brigade) were Ohio, Kentucky and Indiana men, commanded by the accomplished Col. Wm. H. Lytle, of Ohio. He was wounded and captured by a soldier of Johnson's brigade. On his recovery and exchange, being made a brigadier-general, he fell at Chickamauga. The left of the Confederate line, under General Hardee, was held by the brigades of Gen. D. W. Adams and Col. Sam Powell (wounded in action). Bushrod Johnson's brigade gallantly led the advance supported by Cleburne. The brigades of John C. Brown (wounded in action) and Jones, of Anderson's division, and S. A. M. Wood were on the left of Cheatham. Liddell's brigade was in reserve, until toward the close of the day it went to the support of Cheatham. Forming on his extreme right, Liddell took the enemy in flank, and inflicted great slaughter upon the left of Rousseau's division. The cavalry commanded by Gens. Joseph Wheeler and John A. Wharton rendered most conspicuous service. The charges led by General Wheeler on the left,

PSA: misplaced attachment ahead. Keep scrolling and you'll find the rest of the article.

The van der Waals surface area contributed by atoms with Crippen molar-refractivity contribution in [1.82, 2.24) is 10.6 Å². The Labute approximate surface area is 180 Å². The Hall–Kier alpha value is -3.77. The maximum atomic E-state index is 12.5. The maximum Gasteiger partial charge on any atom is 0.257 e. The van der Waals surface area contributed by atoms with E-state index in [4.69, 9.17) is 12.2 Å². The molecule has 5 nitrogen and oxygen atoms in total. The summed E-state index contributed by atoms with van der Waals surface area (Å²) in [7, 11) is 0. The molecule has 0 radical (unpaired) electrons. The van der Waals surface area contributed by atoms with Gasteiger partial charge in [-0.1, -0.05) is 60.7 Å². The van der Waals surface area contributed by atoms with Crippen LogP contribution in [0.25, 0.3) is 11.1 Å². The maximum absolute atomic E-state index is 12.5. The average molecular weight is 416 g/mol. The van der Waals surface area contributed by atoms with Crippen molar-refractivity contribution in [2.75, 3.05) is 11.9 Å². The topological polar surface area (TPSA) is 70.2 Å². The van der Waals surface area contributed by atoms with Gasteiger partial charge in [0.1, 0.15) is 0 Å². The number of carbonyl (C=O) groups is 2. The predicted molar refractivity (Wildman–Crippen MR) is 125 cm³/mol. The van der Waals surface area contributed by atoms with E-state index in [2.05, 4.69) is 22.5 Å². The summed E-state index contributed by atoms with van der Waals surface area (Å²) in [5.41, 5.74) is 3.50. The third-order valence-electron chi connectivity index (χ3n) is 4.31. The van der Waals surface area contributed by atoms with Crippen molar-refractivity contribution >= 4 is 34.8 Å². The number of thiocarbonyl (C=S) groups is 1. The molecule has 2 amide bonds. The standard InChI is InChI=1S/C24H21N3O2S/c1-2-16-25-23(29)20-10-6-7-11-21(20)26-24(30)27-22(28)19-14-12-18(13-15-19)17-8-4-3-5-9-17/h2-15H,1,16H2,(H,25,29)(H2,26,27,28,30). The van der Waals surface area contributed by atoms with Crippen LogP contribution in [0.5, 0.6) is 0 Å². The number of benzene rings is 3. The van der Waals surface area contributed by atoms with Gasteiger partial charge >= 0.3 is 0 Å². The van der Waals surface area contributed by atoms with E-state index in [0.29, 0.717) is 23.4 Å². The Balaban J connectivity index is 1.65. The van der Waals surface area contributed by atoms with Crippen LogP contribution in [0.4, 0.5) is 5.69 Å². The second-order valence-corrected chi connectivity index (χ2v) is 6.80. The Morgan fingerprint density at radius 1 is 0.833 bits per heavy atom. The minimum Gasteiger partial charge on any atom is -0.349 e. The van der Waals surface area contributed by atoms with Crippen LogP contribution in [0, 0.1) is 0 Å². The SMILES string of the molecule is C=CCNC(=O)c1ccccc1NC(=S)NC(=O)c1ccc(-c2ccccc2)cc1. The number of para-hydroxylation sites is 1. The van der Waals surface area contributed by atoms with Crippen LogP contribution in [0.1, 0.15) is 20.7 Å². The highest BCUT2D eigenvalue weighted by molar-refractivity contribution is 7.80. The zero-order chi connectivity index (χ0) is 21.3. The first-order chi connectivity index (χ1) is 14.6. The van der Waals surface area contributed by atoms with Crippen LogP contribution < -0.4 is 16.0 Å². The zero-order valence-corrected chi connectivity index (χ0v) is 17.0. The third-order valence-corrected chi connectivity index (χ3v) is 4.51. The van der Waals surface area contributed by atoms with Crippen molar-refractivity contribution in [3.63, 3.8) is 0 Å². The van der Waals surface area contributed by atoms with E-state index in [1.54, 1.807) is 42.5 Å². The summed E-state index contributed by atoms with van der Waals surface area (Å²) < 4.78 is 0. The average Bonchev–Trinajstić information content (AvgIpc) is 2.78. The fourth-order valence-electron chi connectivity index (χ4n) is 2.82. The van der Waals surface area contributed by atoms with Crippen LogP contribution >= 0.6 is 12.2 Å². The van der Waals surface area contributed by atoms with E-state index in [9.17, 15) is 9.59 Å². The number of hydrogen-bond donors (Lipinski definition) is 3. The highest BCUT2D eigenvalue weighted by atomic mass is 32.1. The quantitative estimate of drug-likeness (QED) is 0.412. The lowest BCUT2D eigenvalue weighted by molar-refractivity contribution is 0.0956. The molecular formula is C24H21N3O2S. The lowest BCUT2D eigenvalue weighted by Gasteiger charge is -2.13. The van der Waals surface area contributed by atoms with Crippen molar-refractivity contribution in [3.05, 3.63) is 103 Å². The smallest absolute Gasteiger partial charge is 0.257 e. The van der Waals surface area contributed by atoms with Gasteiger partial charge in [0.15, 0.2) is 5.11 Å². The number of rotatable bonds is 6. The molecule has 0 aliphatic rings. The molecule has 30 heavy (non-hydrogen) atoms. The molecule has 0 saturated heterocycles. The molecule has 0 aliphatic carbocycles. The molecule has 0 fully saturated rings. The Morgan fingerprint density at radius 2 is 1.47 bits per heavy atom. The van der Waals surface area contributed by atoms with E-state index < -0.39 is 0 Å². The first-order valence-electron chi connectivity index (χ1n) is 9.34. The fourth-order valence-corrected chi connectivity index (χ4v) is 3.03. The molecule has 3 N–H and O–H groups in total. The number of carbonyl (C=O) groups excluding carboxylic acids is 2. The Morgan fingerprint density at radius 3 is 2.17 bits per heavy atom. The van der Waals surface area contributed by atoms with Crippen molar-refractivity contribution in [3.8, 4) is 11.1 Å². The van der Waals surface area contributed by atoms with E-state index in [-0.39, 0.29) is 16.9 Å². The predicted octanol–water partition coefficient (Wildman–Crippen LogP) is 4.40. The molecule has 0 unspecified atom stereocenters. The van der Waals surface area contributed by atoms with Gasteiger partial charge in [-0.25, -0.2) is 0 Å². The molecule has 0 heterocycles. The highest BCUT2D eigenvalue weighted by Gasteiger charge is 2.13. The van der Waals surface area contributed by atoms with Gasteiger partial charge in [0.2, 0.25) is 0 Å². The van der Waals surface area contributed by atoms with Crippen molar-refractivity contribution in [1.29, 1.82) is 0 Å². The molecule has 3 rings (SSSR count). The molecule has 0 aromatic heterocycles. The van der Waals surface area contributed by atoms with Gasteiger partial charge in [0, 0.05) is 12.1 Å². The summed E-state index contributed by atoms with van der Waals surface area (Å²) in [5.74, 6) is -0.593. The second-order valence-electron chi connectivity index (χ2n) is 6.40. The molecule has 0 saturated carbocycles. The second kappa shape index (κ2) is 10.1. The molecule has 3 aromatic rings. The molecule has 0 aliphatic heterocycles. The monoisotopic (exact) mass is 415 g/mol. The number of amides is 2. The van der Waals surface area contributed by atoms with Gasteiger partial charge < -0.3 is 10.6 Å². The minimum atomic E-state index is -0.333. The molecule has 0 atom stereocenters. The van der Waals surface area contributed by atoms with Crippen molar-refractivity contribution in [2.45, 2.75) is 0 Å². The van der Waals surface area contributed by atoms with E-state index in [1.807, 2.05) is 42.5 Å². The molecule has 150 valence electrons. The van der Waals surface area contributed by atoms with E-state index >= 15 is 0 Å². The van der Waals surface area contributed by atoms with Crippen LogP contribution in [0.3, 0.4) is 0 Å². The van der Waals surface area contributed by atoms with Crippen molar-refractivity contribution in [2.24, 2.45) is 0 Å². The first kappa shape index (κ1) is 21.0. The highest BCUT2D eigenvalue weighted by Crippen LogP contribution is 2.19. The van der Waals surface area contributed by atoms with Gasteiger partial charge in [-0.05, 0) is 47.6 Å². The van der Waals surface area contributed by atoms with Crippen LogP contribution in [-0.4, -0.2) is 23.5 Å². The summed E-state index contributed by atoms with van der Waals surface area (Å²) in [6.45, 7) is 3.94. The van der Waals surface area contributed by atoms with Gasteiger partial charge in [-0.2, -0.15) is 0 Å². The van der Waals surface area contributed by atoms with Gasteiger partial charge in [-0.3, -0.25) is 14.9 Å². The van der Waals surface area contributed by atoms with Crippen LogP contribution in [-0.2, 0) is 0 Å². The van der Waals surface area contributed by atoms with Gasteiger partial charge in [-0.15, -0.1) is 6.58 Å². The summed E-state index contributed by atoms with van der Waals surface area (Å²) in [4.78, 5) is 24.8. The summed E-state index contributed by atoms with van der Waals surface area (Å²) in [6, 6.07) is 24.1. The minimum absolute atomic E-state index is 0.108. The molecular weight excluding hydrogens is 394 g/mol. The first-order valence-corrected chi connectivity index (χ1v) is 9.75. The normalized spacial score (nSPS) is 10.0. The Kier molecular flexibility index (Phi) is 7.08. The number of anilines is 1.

en, and Forty-fourth, Lieut.-Col. John L. McEwen, Jr., constituted Bushrod R. Johnson's brigade of this division, under Col. John S. Fulton. The Fifteenth and Thirty-seventh, Col. R. C. Tyler, and Twentieth, Col. Thomas B. Smith, made up half of the brigade of Gen. William B. Bate. The Eighteenth, Col. Joseph B. Palmer; Twenty-sixth, Col. John M. Lillard; Thirty-second, Col. Edmund C. Cook; Forty-fifth, Col. Anderson Searcy, and Twenty-third battalion, Maj. Tazewell W. Newman, formed Gen. John C. Brown's brigade. Capt. J. W. Clark's cavalry company was escort to General Buckner. William Preston's division of the same corps (Buckner's) included the Sixty-third regiment, Lieut.-Col. Abraham Fulkerson, in Gracie's brigade and the battery of Capt. Edmund D. Baxter was in the battalion of reserve artillery commanded by Maj. Samuel C. Williams. Brig.-Gen. Bushrod Johnson commanded a provisional division, to which was assigned Gen. John Gregg's brigade, the Third regiment, Col. Calv